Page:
Secure 2.0: Retroactive First Year Deferrals for Sole Proprietors


The SECURE 2.0 legislation added a unique benefit for sole proprietors to take advantage of for the 2023 tax year. Specifically, a new 401(k) plan can be adopted in 2024 and contributions can be counted as 401(k) deferrals for the 2023 year.

Why is this so great?

Prior to the SECURE Act in 2019, the only option for establishing a retirement arrangement after year-end was a SEP-IRA. This type of plan allows company contributions only (e.g., no employee contributions), and the limit is 25% of compensation. A SEP-IRA can be established for the prior tax year no later than the tax filing due date for such year.

Effective for 2020, the SECURE Act created the ability to establish a 401(k) or defined benefit plan retroactively, just like a SEP-IRA. This greatly increased the options available, whether establishing an initial arrangement or adding a plan onto an existing one.

However, a problem with retroactive plans is that, even if they normally allow for employee contributions (like a 401(k) plan), the timing doesn’t allow for such contributions in the first year. The law requires that employee contributions be made from a payroll occurring during the plan year. Therefore, if you set up a plan after the end of the year, you just can’t make it work! This is why, prior to 2024, retroactive plans were limited to company contributions in the first year.

Advantages for sole proprietors in 2024:

Sole proprietors are anyone who receives business income reportable on a Schedule C attached to their individual tax return and is not organized as a different type of entity (like a corporation). Some examples of sole proprietors are:

  • Independent contractors (i.e., contract physicians and ride-booking drivers)
  • Performing artists
  • Freelance writers
  • Photographers
  • Graphic designers
  • Gig workers

As mentioned, SECURE 2.0 provides that sole proprietors may adopt a 401(k) plan in 2024 retroactive for the 2023 year and make 401(k) deferrals for 2023. It also extends this ability to Limited Liability Companies (“LLCs”) that are taxed as sole proprietorships.

Requirements to take advantage of retroactive 401(k) deferrals:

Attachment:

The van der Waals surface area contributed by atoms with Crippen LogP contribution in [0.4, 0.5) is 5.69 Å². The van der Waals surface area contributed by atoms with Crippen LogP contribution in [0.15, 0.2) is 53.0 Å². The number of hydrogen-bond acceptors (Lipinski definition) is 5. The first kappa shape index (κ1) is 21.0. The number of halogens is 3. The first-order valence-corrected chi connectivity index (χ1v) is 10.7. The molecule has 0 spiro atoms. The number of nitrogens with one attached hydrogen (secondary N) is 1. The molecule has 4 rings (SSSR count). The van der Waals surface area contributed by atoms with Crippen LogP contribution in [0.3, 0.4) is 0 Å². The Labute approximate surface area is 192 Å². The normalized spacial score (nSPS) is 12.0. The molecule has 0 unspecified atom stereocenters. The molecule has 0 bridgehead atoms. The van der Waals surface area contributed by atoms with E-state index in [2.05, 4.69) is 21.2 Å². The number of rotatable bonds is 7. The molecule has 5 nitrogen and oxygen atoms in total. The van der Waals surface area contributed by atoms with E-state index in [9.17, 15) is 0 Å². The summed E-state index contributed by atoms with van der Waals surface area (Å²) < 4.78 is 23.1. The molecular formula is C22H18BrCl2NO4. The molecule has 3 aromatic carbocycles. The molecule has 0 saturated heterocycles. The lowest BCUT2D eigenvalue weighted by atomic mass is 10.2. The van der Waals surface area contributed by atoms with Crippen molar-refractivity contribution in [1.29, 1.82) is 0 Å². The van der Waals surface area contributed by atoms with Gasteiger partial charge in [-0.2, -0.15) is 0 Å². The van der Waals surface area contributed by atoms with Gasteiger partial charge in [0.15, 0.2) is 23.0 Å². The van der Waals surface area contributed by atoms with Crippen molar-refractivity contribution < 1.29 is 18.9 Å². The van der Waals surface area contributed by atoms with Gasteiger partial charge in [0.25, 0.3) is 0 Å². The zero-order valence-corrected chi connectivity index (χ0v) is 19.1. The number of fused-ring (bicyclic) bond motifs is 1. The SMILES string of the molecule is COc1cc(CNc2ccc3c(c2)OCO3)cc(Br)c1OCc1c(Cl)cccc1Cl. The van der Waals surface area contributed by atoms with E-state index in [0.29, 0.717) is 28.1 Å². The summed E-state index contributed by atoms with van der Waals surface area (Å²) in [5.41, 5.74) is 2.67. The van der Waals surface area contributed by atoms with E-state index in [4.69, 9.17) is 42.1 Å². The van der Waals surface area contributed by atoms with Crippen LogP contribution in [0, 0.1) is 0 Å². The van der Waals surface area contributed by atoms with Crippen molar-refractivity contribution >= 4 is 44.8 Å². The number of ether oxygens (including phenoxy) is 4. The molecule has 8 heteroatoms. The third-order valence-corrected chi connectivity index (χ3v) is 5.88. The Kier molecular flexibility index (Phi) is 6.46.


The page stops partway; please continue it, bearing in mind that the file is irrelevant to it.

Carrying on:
• The company must be a sole proprietorship, or an LLC taxed as a sole proprietorship.
  • The company cannot have any employees other than the owner.
  • The 401(k) plan must be adopted by the tax filing deadline for 2023, including any extensions.

Company contributions (SEP-IRA and Profit Sharing) are limited to 25% of compensation. “Compensation” for a sole proprietor means “Earned Income”, which is the Schedule C income, less the deductible portion of the self-employment tax and company retirement plan contributions. Employee 401(k) deferrals are not included in this 25% limit.

Let’s look at the maximum 401(k) plan contributions for a 50-year-old sole proprietor adopting a retroactive plan in 2022 vs. 2023.

Adoption YearPlan YearSchedule C Income, less SE Tax401(k) DeferralsCompany ContributionsTotal Contribution

*The maximum contribution is ( $100,000 – $20,000 ) x 25% = $20,000.

The ability to make retroactive 401(k) deferrals more than doubles the total tax-deductible contribution for the year!

How can you take advantage of these changes?

Before making SEP-IRA contributions for 2023, be aware of the advantages of adopting a retroactive 401(k) plan. Investment companies frequently call a one-person 401(k) a “Solo 401(k)”. This is the same thing! Don’t miss out on additional tax deductions for 2023.

Please contact Jason Hamilton, Director of Retirement, if you have questions or would like to learn more at

MAI Retirement is a division of MAI Capital Management, LLC (“MAI”). 

MAI is an investment adviser registered with the Securities and Exchange Commission.

MAI does not provide legal or tax advice to retirement plans.  Please consult your legal or tax advisor before making any legal or tax decisions. 

We look forward to learning about your financial goals.